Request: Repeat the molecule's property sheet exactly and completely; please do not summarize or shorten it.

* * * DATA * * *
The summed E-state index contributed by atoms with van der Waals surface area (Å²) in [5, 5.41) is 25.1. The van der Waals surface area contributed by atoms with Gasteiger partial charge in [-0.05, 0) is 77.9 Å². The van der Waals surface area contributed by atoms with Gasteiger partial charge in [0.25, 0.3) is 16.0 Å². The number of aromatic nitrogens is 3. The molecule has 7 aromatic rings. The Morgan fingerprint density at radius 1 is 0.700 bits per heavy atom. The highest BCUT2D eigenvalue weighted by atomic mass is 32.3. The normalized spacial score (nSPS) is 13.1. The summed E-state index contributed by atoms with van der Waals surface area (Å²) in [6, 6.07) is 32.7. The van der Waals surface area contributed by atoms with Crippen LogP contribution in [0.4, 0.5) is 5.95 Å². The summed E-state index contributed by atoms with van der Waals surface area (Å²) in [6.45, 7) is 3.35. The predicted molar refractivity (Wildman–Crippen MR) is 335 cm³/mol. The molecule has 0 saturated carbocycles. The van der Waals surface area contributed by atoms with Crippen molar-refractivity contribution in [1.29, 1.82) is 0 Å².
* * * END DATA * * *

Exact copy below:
The summed E-state index contributed by atoms with van der Waals surface area (Å²) in [5, 5.41) is 25.1. The van der Waals surface area contributed by atoms with Gasteiger partial charge in [-0.05, 0) is 77.9 Å². The van der Waals surface area contributed by atoms with Gasteiger partial charge in [0.25, 0.3) is 16.0 Å². The number of aromatic nitrogens is 3. The molecule has 7 aromatic rings. The Morgan fingerprint density at radius 1 is 0.700 bits per heavy atom. The highest BCUT2D eigenvalue weighted by atomic mass is 32.3. The normalized spacial score (nSPS) is 13.1. The summed E-state index contributed by atoms with van der Waals surface area (Å²) in [6, 6.07) is 32.7. The van der Waals surface area contributed by atoms with Crippen LogP contribution in [0.4, 0.5) is 5.95 Å². The summed E-state index contributed by atoms with van der Waals surface area (Å²) in [6.45, 7) is 3.35. The predicted molar refractivity (Wildman–Crippen MR) is 335 cm³/mol. The molecule has 0 saturated carbocycles. The van der Waals surface area contributed by atoms with Crippen molar-refractivity contribution in [1.29, 1.82) is 0 Å².